We recently interviewed Lyle Blackburn on the Monster Men to discuss his new movie, Boggy Creek Monster, and book, Monstro Bizzaro. If you’re obsessed with cryptids like I am, Lyle is one of the best investigators in the field today. His previous books, The Beast of Boggy Creek and Lizard Man have prominent positions on my bookshelf.


When all was said and done, I realized I still had a few more questions I’d wanted to ask. So, here is the original video interview along with the bonus questions Lyle was kind enough to answer. Now let’s go squatchin!

We’re very much alike in that we grew up fascinated by tales of Bigfoot and other creatures (as well as a fondness for The Creature from the Black Lagoon!). How did you take the leap from being a rocker in Ghoultown to cryptid reporter?

LB : In addition to being a musician, I’ve always worked as a writer. Among other things, I wrote for a rock magazine and then for Rue Morgue ( as their cryptozoology-meets-horror columnist. I’ve always wanted to write a book, so I decided to take some time off from the band to pursue that. I ended up choosing one of my favorite subjects, The Legend of Boggy Creek. Once I started investigating these sort of cryptid cases and writing the books, I really enjoyed it so I continued. I always thought the job of a professional writer sounded boring, but this brought me to interesting places and I met interesting people as part of the writing process – not to mention it involved my fascination with cryptids. My band Ghoultown still plays and records, but we don’t tour like we used to.

One of the best things you bring to the field of cryptozoology is your straightforward, journalistic approach to researching and educating people about creatures like the Boggy Creek Monster and the Lizard Man of Bishopville. You report the stories and the facts as they are without dramatization for the sake of titillating your readers. What made you decide to go in this direction and do you think the field needs more level headed reporting so it can be taken more seriously by the mainstream media and public?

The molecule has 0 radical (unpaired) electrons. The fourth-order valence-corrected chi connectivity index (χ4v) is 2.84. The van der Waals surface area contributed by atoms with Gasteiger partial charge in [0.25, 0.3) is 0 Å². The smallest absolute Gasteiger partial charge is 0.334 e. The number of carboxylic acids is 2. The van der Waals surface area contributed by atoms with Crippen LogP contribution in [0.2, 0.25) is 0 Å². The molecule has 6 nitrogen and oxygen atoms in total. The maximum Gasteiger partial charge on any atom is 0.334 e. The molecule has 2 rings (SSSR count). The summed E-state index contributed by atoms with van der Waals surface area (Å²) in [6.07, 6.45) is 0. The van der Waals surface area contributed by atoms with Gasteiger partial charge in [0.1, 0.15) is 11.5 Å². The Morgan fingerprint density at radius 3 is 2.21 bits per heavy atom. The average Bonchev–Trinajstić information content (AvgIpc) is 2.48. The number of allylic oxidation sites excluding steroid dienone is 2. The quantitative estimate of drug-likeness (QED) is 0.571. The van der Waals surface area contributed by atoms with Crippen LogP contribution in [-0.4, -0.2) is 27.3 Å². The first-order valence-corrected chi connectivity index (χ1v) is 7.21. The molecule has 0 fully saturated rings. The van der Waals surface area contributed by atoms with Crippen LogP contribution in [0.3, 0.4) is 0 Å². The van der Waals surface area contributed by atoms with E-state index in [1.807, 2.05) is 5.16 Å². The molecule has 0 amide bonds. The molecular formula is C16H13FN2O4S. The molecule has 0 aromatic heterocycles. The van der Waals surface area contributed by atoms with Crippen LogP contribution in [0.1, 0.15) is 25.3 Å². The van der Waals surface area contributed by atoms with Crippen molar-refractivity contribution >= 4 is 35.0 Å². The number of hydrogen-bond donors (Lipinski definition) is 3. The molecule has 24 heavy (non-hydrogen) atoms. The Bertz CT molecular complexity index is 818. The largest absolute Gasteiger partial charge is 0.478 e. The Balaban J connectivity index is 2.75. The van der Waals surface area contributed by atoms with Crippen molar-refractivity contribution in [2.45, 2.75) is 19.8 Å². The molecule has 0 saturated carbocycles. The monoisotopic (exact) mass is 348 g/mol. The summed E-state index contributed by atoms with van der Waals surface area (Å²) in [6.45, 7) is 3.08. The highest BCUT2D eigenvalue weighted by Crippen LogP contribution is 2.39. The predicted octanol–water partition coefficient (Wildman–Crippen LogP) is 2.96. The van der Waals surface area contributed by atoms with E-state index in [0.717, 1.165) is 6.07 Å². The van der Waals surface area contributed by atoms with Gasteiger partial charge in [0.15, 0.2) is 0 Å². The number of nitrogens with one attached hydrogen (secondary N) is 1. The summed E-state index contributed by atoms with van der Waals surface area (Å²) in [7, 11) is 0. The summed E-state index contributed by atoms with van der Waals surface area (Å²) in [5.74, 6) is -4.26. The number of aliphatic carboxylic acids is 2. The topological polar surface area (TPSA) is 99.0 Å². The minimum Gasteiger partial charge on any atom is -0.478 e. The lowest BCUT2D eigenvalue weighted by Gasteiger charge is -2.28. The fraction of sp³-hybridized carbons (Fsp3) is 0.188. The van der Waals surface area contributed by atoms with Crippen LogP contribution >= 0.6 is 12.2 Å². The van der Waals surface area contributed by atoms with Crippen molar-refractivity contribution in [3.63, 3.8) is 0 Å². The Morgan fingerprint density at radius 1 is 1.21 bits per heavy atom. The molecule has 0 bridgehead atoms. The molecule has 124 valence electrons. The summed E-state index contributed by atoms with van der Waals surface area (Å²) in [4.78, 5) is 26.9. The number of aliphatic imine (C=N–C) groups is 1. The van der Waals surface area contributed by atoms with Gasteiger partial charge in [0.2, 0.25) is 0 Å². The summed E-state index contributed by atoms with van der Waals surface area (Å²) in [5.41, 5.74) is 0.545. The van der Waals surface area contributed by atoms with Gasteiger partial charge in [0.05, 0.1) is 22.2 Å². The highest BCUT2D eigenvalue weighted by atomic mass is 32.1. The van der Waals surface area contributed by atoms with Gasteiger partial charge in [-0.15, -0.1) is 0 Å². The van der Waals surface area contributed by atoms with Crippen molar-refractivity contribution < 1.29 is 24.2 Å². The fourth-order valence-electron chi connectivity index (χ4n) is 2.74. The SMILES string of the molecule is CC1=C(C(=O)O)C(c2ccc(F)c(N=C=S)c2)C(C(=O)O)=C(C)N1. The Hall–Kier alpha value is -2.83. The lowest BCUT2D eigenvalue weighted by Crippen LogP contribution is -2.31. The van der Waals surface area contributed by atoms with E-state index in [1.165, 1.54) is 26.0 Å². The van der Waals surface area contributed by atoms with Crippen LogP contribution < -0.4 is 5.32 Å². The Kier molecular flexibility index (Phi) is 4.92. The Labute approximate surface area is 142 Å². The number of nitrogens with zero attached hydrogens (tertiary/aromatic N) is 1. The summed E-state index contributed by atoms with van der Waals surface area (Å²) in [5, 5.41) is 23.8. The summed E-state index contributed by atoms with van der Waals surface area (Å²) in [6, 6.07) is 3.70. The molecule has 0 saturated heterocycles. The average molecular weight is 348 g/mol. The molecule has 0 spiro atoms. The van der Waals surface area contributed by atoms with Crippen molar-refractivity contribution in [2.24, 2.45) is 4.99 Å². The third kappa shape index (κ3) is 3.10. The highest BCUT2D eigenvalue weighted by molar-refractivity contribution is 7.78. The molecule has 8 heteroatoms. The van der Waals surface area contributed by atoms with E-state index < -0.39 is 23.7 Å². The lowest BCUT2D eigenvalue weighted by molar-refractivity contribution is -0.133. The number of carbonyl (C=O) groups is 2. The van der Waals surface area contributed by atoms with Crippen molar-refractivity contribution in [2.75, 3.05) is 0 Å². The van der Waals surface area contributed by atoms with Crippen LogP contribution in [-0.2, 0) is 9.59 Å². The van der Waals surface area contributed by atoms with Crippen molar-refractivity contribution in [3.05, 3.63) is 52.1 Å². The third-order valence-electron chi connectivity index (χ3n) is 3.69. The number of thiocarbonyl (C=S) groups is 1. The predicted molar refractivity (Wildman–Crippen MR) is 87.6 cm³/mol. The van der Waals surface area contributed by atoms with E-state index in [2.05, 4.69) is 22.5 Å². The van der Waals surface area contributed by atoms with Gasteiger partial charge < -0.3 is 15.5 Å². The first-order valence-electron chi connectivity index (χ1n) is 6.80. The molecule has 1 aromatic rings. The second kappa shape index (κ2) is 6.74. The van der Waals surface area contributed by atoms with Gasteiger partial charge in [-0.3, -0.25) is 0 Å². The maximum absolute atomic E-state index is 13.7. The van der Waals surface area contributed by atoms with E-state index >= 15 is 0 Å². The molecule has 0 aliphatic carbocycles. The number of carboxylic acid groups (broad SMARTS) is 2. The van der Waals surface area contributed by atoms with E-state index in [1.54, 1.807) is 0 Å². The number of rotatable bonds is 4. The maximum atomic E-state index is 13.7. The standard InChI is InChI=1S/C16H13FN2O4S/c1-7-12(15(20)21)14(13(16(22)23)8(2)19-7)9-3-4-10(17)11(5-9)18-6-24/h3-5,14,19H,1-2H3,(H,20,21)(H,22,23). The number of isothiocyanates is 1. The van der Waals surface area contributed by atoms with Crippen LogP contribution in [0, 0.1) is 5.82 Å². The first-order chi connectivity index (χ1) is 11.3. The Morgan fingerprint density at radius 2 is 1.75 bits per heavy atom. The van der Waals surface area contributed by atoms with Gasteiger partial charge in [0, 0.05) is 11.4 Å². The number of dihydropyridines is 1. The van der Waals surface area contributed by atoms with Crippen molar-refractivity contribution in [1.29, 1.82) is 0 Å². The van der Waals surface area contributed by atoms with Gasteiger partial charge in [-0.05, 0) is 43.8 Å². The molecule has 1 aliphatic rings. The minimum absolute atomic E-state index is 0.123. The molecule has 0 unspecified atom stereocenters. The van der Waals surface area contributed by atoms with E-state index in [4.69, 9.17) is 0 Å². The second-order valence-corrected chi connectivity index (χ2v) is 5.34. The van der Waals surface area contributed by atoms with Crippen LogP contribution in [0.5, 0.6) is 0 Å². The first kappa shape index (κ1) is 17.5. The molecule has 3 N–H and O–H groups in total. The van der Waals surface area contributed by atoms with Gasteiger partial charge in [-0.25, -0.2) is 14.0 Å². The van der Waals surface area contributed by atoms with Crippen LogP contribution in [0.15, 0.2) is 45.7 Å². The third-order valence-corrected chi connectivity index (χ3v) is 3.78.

LB: I think these stories are fascinating unto themselves without trying to sway people toward a certain point of view. I just tell the story, report the facts, and let whatever evidence speak for itself. I like to take the reader along as I investigate and give them credit to make up their own mind.

Who are some of your biggest influences and why?

LB: As far as writing and cryptozoology, I would say John Green and Loren Coleman. Green always had a level-headed approach to Sasquatch research and presented the stories in an engaging way. He also paid attention to details and getting the facts correct as best he could. Coleman, of course, paved the way for the modern cryptozoology researcher and has investigated so many of the seminal cases. Many times as I’m doing research, when I trace an investigation back to its original source, Coleman was there first. I’m honored that he wrote the Foreword for my first book, The Beast of Boggy Creek. It’s like having one of your heroes endorse your efforts. So cool.